Following the sage Vishvamitra, the brothers made it to Tirahuta, where they were received very well by King Janaka. He seated them in nice thrones, which gave everyone a chance to see them. You couldn’t glance at Rama and Lakshmana and miss their transcendental features. They both sparkled, and the attention shifted especially towards Rama because He was older. He would be the one to try to lift the bow. The prize was the hand in marriage of the king’s daughter. Neither one of the brothers was married yet, so it would have to be Rama to go first.

In the above referenced verse from the Janaki Mangala, we see some advice given to the assembled kings. It is said that Rama is sure to break the bow when He gets up from the throne. It should be noted that the contest did not stipulate that one break the bow after lifting it. Up until this time, so many princes had approached the sacrificial arena, tried to lift the bow, and then sat back down after having failed. There was no guarantee that anyone was going to lift it.

Rama lifting Shiva's bowIn this instance Rama’s strength is deduced from His other transcendental features. As when there is smoke there is fire, when there is beauty, fame and a pious nature, there is likely strength as well. Rama appeared to have delicate features, but it was known that He and His younger brother had just defeated so many of the fiercest creatures on earth. Though they were youthful in appearance they didn’t lack anything in skill. Therefore it was assumed that they would have immense strength as well.

It is surmised here that when Rama will break the bow, the kings will have their noses broken. This references the pride of the kings, as through the symbolically broken nose they will have to go home in shame. For a fighter beaming with hubris, to be bested by a youth is shameful. This was a contest after all, and for a youth who was travelling through the forest to lift and break the bow would be quite amazing.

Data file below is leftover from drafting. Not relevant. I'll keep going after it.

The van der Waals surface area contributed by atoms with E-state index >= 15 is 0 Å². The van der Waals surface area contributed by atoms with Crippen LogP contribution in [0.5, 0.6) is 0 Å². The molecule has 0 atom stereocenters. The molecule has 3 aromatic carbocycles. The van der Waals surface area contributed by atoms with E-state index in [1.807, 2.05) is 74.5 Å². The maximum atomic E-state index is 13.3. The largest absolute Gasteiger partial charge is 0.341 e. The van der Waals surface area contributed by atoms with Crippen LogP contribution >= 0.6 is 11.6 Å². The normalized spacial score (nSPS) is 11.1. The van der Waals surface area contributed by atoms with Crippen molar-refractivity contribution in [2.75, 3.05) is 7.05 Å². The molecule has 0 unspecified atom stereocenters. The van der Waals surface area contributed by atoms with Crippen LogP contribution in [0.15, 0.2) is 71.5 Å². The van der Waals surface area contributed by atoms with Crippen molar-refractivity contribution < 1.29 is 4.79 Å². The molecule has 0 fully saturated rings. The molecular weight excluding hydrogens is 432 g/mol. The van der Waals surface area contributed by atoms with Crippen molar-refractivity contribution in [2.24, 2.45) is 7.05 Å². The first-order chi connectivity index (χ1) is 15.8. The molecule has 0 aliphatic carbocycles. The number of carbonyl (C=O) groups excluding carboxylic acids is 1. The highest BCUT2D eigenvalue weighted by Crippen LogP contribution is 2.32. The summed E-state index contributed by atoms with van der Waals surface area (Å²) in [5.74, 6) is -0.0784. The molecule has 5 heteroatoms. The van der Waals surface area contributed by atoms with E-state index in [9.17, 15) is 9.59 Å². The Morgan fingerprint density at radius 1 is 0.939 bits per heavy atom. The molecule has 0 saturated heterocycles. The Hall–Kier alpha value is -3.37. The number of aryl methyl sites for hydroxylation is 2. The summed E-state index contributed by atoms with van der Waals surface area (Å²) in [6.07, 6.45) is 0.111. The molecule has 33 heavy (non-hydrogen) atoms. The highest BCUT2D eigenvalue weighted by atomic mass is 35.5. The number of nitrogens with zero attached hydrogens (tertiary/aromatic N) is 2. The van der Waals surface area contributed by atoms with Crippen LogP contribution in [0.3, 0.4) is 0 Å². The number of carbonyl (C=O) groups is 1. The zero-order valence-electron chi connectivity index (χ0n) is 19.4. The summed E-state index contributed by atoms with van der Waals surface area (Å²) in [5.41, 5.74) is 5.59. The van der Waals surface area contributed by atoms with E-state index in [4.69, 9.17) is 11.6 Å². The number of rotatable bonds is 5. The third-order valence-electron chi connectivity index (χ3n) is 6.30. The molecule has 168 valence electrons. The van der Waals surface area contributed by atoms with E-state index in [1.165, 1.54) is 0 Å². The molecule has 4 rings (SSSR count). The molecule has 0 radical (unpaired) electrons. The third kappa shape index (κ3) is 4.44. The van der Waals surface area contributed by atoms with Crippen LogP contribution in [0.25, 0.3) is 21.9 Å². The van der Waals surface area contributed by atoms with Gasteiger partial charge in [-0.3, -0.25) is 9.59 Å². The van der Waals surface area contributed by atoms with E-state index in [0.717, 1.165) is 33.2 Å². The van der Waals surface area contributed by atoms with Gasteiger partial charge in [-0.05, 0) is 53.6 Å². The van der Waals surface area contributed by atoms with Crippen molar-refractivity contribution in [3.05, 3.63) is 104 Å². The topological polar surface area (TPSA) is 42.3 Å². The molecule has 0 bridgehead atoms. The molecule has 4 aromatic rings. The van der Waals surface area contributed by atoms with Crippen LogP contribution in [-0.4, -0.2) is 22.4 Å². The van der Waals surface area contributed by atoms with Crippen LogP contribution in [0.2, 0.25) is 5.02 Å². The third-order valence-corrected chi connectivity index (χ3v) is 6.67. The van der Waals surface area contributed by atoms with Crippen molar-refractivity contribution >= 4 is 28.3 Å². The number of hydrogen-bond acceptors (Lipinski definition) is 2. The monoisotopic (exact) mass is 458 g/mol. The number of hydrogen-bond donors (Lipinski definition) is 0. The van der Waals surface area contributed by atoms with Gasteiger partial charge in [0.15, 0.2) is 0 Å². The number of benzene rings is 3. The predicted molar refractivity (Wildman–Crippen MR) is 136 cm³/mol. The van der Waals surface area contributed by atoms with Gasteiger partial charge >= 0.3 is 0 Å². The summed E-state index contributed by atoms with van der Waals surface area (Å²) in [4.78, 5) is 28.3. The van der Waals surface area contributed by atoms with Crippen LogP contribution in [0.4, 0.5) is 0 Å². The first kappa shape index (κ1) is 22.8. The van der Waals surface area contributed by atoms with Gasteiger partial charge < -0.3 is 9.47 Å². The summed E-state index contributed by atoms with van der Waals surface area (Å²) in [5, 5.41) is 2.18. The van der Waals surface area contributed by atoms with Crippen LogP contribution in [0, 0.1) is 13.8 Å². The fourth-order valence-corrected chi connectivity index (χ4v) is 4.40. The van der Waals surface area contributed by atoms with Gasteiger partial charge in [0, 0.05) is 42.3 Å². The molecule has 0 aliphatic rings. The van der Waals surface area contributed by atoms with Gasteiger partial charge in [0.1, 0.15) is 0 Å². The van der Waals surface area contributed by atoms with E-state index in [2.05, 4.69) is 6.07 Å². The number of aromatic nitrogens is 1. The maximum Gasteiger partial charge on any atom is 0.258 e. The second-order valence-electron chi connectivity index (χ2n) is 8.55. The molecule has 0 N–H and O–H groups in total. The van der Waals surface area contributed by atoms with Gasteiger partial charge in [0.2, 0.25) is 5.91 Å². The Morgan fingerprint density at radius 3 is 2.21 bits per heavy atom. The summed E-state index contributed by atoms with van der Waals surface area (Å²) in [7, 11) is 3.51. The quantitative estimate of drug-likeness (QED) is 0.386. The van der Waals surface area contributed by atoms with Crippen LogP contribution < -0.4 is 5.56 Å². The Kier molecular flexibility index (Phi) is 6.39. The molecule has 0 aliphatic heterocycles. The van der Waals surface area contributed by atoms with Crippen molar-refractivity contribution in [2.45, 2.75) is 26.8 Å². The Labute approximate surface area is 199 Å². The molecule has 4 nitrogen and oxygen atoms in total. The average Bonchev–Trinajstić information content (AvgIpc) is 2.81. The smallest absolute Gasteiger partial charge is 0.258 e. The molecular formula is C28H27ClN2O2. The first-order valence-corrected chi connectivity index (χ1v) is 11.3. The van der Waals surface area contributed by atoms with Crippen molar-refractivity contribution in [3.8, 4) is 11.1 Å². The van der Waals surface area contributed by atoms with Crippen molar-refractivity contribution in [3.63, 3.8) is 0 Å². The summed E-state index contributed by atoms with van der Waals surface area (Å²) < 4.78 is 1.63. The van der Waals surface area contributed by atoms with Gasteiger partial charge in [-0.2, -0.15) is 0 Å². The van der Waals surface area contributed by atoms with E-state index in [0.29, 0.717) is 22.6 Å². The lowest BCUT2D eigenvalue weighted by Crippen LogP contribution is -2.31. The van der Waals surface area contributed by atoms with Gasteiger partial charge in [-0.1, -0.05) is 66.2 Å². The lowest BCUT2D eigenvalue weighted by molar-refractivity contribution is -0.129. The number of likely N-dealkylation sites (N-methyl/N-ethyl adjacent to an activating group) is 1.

If Rama is the Supreme Lord, why would He symbolically break other people’s noses? Actually, to be humbled by Rama is a tremendous blessing. The phrase, “If you can’t beat em, join em”, has some relevance here. God can never be beaten. You can try to ignore His existence and chart out your own territory through applying techniques you had to acquire through your many days in the present life, but nothing is stable. The more powerful forces of nature will check you in the end, despite your best attempts.

The Supreme Lord is more powerful than that nature, so He can never be defeated. For this reason one of His many names in the Vedas is Ajita, which means one who is unconquerable. Rama would not fail on this occasion, as He would fulfill the destiny He previously created. He would lift Lord Shiva’s bow and win the contest, marrying Sita Devi. That divine couple is the savior of the surrendered souls, who in humility bask in their brilliance and celebrate their triumphs.

In Closing:

When your pride with shame displaced,

Like having raw egg on your face.

 

The bow contest kings’ pride to take,

In embarrassment their noses to break.

 

Shiva’s bow in Rama’s hands to shatter,

This to finally settle the contest matter.

 

To be embarrassed by God is good,

Individual’s subordinate position understood.

 

Join God, giving up your opposing voice,

Be His devotee and over His triumphs rejoice.